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Any areas in US where there is no light pollution

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#1 stacpa17

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Posted 28 September 2013 - 09:47 PM

Wandering are there any areas in the continental US that have zero light pollution meaning the night skies are as they were 1000 years ago or is everywhere affected by man made light pollution even if it is to a micro degree?

#2 derangedhermit

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Posted 28 September 2013 - 10:22 PM

There are several. See Dave Lorenz' site, zoom in on the US, and slide the slider control over to darker to make them easy to see. All are west of Dallas, TX. They are the darkest areas on the map.

#3 Tony Flanders

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Posted 29 September 2013 - 06:42 AM

Wandering are there any areas in the continental US that have zero light pollution meaning the night skies are as they were 1000 years ago or is everywhere affected by man made light pollution even if it is to a micro degree?


Do you mean the continental US or the contiguous US? Continental includes Alaska, which averages much less light pollution than the Lower 48.

Regardless, almost by definition, nowhere has zero light pollution. As the saying goes, nature abhors a vacuum. You can come close to zero but never reach it.

Are there areas where light pollution is undetectable by the most sensitive instruments available? Almost certainly not in the Lower 48, if you include only areas with unobstructed views in every direction. Almost certainly yes, if you include areas where part of the view is blocked up to 20 degrees above the horizon. Essentially all the light from a truly distant city will be below that.

For instance, the lights of Moab are surely detectable from the plateau in Canyonlands National Park, but almost certainly not from an even modestly deep canyon there.

There are large areas of the Lower 48 where artificial skyglow is small or negligible compared to natural skyglow. And since natural skyglow varies considerably from one night to the next, your question about 1,000 years ago is oddly phrased. In those areas, the sky tonight might be brighter than it was 1,000 years ago but darker than it was 1,000 years and one day ago.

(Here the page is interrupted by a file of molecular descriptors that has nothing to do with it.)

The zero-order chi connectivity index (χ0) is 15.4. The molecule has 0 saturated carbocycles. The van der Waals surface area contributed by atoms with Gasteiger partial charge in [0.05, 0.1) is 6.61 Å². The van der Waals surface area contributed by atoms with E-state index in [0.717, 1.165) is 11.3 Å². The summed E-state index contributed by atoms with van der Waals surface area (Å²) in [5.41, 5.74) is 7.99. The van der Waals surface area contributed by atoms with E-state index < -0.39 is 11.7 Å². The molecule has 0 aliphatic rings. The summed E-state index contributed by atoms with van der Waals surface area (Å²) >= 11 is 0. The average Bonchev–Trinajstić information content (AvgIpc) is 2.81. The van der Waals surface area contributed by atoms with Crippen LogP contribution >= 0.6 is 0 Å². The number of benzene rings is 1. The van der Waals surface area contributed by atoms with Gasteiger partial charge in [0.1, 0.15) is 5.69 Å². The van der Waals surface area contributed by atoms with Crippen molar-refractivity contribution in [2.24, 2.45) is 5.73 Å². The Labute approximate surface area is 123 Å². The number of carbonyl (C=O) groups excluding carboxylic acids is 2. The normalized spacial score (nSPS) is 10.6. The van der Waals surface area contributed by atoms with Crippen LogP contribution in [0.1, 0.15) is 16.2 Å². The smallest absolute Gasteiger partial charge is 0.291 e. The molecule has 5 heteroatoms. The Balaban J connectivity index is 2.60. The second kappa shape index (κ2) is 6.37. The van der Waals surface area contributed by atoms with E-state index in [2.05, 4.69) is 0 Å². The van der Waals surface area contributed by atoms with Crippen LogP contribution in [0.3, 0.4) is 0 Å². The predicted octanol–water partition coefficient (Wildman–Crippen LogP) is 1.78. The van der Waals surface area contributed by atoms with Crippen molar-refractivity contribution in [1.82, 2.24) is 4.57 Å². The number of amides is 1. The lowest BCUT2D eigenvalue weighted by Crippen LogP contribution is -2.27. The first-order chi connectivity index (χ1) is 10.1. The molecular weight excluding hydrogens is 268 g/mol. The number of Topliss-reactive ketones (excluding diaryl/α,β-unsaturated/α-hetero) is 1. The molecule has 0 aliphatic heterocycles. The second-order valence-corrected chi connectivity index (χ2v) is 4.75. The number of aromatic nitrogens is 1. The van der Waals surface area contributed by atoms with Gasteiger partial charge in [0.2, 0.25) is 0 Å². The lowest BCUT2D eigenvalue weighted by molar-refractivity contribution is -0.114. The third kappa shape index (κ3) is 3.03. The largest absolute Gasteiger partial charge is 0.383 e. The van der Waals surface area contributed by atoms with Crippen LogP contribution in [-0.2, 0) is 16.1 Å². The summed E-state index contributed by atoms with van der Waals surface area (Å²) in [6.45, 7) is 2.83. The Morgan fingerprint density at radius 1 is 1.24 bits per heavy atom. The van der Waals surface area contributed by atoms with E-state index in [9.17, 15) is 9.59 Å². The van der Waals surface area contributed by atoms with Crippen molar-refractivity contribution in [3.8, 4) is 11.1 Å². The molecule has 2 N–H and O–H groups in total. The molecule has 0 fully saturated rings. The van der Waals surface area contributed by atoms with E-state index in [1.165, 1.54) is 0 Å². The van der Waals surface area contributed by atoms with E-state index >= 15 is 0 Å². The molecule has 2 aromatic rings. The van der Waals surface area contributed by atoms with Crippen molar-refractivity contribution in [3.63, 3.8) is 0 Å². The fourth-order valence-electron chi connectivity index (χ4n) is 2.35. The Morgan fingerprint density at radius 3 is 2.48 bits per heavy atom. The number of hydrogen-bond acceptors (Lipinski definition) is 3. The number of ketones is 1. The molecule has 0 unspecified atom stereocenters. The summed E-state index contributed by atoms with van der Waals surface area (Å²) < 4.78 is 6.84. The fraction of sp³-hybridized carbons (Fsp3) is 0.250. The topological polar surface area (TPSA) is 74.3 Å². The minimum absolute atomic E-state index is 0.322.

#4 BrooksObs

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Posted 29 September 2013 - 07:43 AM

I concur with Tony, there is simply no location in the lower 48 that is absolutely pristine with regard to absolute darkness as would have been encountered here a millennium ago. Since traces of strong man-made light pollution are detectible at some minute level for hundreds of miles surrounding the source in an otherwise totally dark region, subtle effects of it will always be present.

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#5 stacpa17

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Posted 29 September 2013 - 08:45 AM

Good answers, thanks. I wonder what 100 years from now will be. Going to get my observing done now!!

#6 obin robinson

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Posted 29 September 2013 - 09:57 AM

Go offshore. It's technically still U.S. property and there's ZERO light pollution especially when you darken the ship. It's amazing how bright the natural starlight gets.

obin :)

#7 Tony Flanders

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Posted 29 September 2013 - 10:42 AM

I concur with Tony, there is simply no location in the lower 48 that is absolutely pristine with regard to absolute darkness as would have been encountered here a millennium ago.


However, as also noted in my post, there are many areas where artificial light pollution has no effect on the stargazing experience.

It's a little hard for Easterners to grasp this. There's a truly huge amount of de facto wilderness in the West. Almost all of the western U.S. is much darker than areas that are considered not bad in the East, like Stellafane. Perhaps 80% of the West is darker than areas that are considered excellent in the East, like Cherry Springs. And the darkest 20% to 30% of the West (an area bigger than the entire Eastern Seaboard) is mighty close to pristine.

#8 stacpa17

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Posted 29 September 2013 - 12:11 PM

I was in the Tanzania a few ago on the plains and I was expecting black skies but it really wasn't much different than Cherry Spring, which is a great place though over the past 5 years I have noticed a change for the worse. The Western states have less moisture in the air also which has to help as far as 'seeing' and 'transparency'. Would like to travel out there with the scope some day.

#9 Starhawk

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Posted 29 September 2013 - 12:50 PM

Yes, and I have been to one just recently- the US Forest Service's Cosmic Campground, being built by Alma, New Mexico. It has skies where the Milky Way looks like a solid object in the sky. The dust lanes are like they were cut out with an Xacto knife.

It just got its clear sky clock, which is centered on the GPS coordinates I took in the center of the observing area:

http://www.cleardark...CmpNMkey.html?1